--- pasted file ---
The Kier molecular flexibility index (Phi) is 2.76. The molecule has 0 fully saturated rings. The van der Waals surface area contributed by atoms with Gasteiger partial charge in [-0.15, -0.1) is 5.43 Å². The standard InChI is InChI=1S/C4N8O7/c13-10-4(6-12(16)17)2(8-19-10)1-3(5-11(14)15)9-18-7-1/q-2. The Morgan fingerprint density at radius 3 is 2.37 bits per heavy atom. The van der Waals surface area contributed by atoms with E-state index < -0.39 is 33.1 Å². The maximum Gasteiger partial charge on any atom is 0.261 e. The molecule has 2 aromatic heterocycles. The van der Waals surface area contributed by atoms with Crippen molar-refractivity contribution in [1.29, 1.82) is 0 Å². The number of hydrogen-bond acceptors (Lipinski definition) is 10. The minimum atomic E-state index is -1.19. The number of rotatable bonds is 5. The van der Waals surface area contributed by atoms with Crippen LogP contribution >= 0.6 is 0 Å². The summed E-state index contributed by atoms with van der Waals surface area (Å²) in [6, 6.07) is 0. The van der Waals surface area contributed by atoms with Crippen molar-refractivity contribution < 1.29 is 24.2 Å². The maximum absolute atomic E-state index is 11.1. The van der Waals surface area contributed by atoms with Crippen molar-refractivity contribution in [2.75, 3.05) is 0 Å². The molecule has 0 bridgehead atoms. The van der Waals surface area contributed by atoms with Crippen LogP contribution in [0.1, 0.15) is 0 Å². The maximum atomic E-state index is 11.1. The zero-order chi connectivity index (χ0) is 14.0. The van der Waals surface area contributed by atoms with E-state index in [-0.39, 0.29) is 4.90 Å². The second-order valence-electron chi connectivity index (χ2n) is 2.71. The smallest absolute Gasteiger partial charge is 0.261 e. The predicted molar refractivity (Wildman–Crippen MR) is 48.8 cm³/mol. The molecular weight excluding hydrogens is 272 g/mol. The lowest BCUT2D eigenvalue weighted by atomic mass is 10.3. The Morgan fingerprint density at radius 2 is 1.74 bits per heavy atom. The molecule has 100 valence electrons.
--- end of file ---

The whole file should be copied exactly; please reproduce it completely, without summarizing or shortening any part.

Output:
The Kier molecular flexibility index (Phi) is 2.76. The molecule has 0 fully saturated rings. The van der Waals surface area contributed by atoms with Gasteiger partial charge in [-0.15, -0.1) is 5.43 Å². The standard InChI is InChI=1S/C4N8O7/c13-10-4(6-12(16)17)2(8-19-10)1-3(5-11(14)15)9-18-7-1/q-2. The Morgan fingerprint density at radius 3 is 2.37 bits per heavy atom. The van der Waals surface area contributed by atoms with E-state index < -0.39 is 33.1 Å². The maximum Gasteiger partial charge on any atom is 0.261 e. The molecule has 2 aromatic heterocycles. The van der Waals surface area contributed by atoms with Crippen molar-refractivity contribution in [1.29, 1.82) is 0 Å². The number of hydrogen-bond acceptors (Lipinski definition) is 10. The minimum atomic E-state index is -1.19. The number of rotatable bonds is 5. The van der Waals surface area contributed by atoms with Crippen LogP contribution >= 0.6 is 0 Å². The summed E-state index contributed by atoms with van der Waals surface area (Å²) in [6, 6.07) is 0. The van der Waals surface area contributed by atoms with Crippen molar-refractivity contribution < 1.29 is 24.2 Å². The maximum absolute atomic E-state index is 11.1. The van der Waals surface area contributed by atoms with Crippen molar-refractivity contribution in [2.75, 3.05) is 0 Å². The molecule has 0 bridgehead atoms. The van der Waals surface area contributed by atoms with Crippen LogP contribution in [0.1, 0.15) is 0 Å². The maximum atomic E-state index is 11.1. The zero-order chi connectivity index (χ0) is 14.0. The van der Waals surface area contributed by atoms with E-state index in [-0.39, 0.29) is 4.90 Å². The second-order valence-electron chi connectivity index (χ2n) is 2.71. The smallest absolute Gasteiger partial charge is 0.261 e. The predicted molar refractivity (Wildman–Crippen MR) is 48.8 cm³/mol. The molecular weight excluding hydrogens is 272 g/mol. The lowest BCUT2D eigenvalue weighted by atomic mass is 10.3. The Morgan fingerprint density at radius 2 is 1.74 bits per heavy atom. The molecule has 100 valence electrons.